We are much further along than before, but our work is not done. We each need to be mindful of our biases and prejudices we have to various groups of people. We need to be active to voice our concerns over recent state actions by conservatively led states (ironically and sadly like the one in NC) to limit the voting rights of people who are primarily African-American, under the disguise of doing something against voter fraud. Rampant voter fraud has been proven not to exist, even as recently as last week with touted data in an attempt to show it does. Some of these laws have been ruled unconstitutional and others are being sued for such as of the time of this post. Make no mistake, these laws are designed to suppress voters who tend not to vote with the conservative side of the ledger. This is masked cheating, which is straight out of Jim Crow book.

What makes this further disturbing is our Supreme Court ruled that parts of the Voters Rights Act are no longer needed. This is one of several decisions made by this court which puzzle and frustrate me. What country do they live in? I see or hear examples of discrimination almost every day. It often is masked with code words or followed by words like “but, I am not a racist.” It would surprise these folks to learn most food stamp recipients are white. Even Congressman Paul Ryan parlayed that misconception in some of recent speeches and interviews. The bottom line is it should not matter, as poverty knows no color. I use this as an example of unstated racism in America. It is those people who are in need of aid, so it is OK to cut benefits.

There are Civil Rights museums in several cities. Please frequent them with your children and friends. If you’re near Greensboro, please stop by and tour this well crafted museum. I was pleased to see two bus loads of school children of all stripes leaving the museum when I arrived. This stuff really did happen and discrimination still exists today. Use these occasions as opportunities to discuss what is happening today with others. Per the play and movie “South Pacific” bigotry has to be carefully taught. The converse of this is also true. Let’s carefully teach that discrimination is not right.

Here is a link to the Greensboro Civil Rights Museum. http://sitinmovement.org/

Here is a link to information on the Greensboro sit-ins. Greensboro sit-ins – Wikipedia

Please don’t celebrate at halftime – the game is not over

Growing up in Jacksonville, Florida, the annual Georgia/ Florida football game is played in the downtown Gator Bowl, which today has some corporate name on the building. It was dubbed the world’s largest outdoor cocktail party, even though it was a college game where no alcohol is served. Since it is usually a sell out, the networks televise the game locally.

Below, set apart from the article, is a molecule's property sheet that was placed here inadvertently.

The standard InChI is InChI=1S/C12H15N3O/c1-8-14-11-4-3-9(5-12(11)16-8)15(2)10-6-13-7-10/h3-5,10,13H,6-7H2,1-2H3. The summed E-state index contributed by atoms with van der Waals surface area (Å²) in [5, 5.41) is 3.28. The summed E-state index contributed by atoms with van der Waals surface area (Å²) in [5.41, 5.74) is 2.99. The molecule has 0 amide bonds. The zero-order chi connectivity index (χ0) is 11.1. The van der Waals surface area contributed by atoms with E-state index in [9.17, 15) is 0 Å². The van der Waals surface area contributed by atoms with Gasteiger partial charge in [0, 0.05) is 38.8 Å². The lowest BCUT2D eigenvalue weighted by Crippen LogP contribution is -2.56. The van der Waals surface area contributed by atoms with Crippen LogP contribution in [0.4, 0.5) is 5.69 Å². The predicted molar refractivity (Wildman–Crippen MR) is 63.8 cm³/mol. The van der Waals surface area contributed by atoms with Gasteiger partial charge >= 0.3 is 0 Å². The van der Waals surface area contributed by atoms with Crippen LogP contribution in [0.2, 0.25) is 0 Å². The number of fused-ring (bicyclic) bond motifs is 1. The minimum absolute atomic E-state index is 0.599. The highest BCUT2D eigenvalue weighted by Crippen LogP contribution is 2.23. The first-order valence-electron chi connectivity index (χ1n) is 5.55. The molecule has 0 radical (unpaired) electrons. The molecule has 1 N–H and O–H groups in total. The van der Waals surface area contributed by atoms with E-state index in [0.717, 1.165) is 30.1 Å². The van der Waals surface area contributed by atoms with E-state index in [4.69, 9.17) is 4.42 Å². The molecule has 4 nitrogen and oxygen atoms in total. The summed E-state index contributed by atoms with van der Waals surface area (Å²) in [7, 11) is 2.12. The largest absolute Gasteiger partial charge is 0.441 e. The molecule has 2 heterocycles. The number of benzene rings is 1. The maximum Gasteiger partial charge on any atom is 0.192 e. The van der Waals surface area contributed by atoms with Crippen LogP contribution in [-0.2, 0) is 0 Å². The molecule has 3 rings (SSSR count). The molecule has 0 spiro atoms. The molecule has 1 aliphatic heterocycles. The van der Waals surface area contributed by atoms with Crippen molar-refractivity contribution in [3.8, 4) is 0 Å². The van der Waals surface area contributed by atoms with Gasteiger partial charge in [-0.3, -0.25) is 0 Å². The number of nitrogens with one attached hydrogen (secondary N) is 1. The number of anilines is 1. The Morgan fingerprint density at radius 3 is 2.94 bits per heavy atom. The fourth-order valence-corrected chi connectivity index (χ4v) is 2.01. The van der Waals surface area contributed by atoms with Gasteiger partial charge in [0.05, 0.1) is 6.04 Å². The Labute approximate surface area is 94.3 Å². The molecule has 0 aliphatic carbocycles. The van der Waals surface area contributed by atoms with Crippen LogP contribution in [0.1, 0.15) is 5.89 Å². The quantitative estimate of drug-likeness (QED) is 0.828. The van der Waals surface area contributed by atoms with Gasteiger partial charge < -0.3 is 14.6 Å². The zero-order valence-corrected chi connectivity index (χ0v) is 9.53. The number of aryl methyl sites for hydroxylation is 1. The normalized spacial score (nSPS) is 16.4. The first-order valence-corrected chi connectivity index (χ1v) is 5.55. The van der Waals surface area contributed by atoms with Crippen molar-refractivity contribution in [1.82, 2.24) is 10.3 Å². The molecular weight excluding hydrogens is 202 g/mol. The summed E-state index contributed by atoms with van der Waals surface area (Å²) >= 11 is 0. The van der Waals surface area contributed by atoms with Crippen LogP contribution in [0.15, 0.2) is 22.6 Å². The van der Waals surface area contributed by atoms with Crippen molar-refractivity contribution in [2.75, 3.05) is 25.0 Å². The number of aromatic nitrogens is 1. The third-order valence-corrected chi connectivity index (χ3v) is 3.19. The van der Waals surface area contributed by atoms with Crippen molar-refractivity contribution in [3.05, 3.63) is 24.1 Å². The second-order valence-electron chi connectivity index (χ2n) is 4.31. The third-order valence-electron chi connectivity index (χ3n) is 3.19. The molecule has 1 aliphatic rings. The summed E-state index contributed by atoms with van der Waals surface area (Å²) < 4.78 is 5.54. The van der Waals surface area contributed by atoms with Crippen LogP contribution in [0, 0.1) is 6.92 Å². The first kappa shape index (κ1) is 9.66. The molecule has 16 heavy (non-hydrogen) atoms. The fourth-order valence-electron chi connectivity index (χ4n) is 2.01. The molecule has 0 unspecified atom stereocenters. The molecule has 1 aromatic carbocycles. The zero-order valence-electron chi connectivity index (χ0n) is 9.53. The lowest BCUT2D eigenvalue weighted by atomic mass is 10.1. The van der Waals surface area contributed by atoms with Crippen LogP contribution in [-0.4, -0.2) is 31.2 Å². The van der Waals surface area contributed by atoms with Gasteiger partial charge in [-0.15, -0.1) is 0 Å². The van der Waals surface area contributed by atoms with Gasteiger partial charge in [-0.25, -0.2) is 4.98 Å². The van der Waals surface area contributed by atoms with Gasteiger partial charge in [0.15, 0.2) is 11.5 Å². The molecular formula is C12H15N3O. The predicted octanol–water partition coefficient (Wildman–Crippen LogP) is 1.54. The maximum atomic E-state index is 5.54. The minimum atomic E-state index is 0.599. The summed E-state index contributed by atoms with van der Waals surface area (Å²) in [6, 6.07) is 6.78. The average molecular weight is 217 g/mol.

Watching the game with several friends one year, all but one of which were Florida fans, the Gators took a 27 to 14 lead to the halftime locker room over Georgia. My Georgia Bulldogs’ friend had to leave after much teasing and, as he did, he said “Remember gentlemen, they play two halves.” The Bulldogs came roaring back to win 41 to 27, with the Gators not scoring in the second half.

I remember this often, as I see business people and politicians celebrate victories at halftime. I recall two incidents one that happened this week and one in the former president’s first year. This week, President Biden celebrated on the front driveway with a bipartisan group of Senators the agreement on an infrastructure bill that is sorely needed for our country. By the next day, the agreement may be waylaid as the president spoke again pairing the bill with another one he wanted passed during reconciliation. Not smart. Now, the bill may not get passed as he made the other party look bad.

In 2017, former president Trump had House Republicans to the White House to celebrate a repeal and replace bill of the Affordable Care Act. The bill was poorly conceived, debated, and rushed, but there they were spiking the ball saying look what we did. Later that summer, the Senate failed to pass the bill, with Senator John McCain joining a few other Republican Senators to defeat it. McCain noted he was offended how the bill did not follow due process and, as a result, would hurt many millions of Americans.

In this 24×7 news cycle, too many things get reported before they are fully baked. The stories give the impression this is a done deal. The stories are too often portrayed in a zero-sum manner with one side winning, the other side is losing. My business career relied on interpreting laws, regulations and rulings. It is funny, but the press did not refer to the Reagan White House or the Clinton White House when discussing these matters, referring instead to the IRS, Department of Labor, SEC, House, Senate, reconciliation of differing language in the House and Senate bills, etc. It was not reported as a contest.

So, a strong message to legislators and reporters. Do not celebrate at halftime – the game “ain’t over until it’s over” as the famous New York Yankee Yogi Berra used to say. And, reporters and pseudo news people, focus on the what, how, why, and when and less on the who. I have long grown weary of news reporting on who wins or loses in legislation. As noted earlier, it is not a contest. The idea is for the constituents to win.

Note: For sports fans, I want you to Google “Frank Reich and comebacks,” who as a quarterback led two of the greatest comebacks in collegiate and pro football history. In both games, one for his University of Maryland the other the Buffalo Bills, the eventual winning teams were well behind and written off by the announcers. And, if more recent history is for your liking, think Tom Brady and his New England Patriots roaring from behind in the Super Bowl to beat the Atlanta Falcons.